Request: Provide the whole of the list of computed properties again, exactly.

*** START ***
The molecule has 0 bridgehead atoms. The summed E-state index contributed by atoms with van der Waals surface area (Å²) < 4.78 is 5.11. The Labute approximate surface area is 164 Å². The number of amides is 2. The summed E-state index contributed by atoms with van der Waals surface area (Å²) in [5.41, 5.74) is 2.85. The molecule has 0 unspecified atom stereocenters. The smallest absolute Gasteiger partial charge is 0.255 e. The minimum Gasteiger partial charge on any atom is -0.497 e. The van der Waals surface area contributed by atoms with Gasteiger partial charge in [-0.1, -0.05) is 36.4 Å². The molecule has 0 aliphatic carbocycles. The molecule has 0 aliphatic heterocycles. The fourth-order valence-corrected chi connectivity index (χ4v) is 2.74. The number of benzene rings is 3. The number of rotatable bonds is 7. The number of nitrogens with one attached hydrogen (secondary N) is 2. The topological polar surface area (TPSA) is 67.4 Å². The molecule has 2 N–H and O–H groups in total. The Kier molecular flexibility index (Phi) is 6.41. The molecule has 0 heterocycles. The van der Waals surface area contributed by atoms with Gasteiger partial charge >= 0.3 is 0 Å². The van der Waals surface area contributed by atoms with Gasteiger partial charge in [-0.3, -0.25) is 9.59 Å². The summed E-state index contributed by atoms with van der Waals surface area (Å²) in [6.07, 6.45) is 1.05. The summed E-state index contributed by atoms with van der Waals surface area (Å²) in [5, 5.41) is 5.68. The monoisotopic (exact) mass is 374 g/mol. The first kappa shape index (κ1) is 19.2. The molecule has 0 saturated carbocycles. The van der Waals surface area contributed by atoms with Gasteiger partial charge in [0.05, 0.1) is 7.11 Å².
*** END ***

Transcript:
The molecule has 0 bridgehead atoms. The summed E-state index contributed by atoms with van der Waals surface area (Å²) < 4.78 is 5.11. The Labute approximate surface area is 164 Å². The number of amides is 2. The summed E-state index contributed by atoms with van der Waals surface area (Å²) in [5.41, 5.74) is 2.85. The molecule has 0 unspecified atom stereocenters. The smallest absolute Gasteiger partial charge is 0.255 e. The minimum Gasteiger partial charge on any atom is -0.497 e. The van der Waals surface area contributed by atoms with Gasteiger partial charge in [-0.1, -0.05) is 36.4 Å². The molecule has 0 aliphatic carbocycles. The molecule has 0 aliphatic heterocycles. The fourth-order valence-corrected chi connectivity index (χ4v) is 2.74. The number of benzene rings is 3. The number of rotatable bonds is 7. The number of nitrogens with one attached hydrogen (secondary N) is 2. The topological polar surface area (TPSA) is 67.4 Å². The molecule has 2 N–H and O–H groups in total. The Kier molecular flexibility index (Phi) is 6.41. The molecule has 0 heterocycles. The van der Waals surface area contributed by atoms with Gasteiger partial charge >= 0.3 is 0 Å². The van der Waals surface area contributed by atoms with Gasteiger partial charge in [-0.3, -0.25) is 9.59 Å². The summed E-state index contributed by atoms with van der Waals surface area (Å²) in [6.07, 6.45) is 1.05. The summed E-state index contributed by atoms with van der Waals surface area (Å²) in [5, 5.41) is 5.68. The monoisotopic (exact) mass is 374 g/mol. The first kappa shape index (κ1) is 19.2. The molecule has 0 saturated carbocycles. The van der Waals surface area contributed by atoms with Gasteiger partial charge in [0.05, 0.1) is 7.11 Å².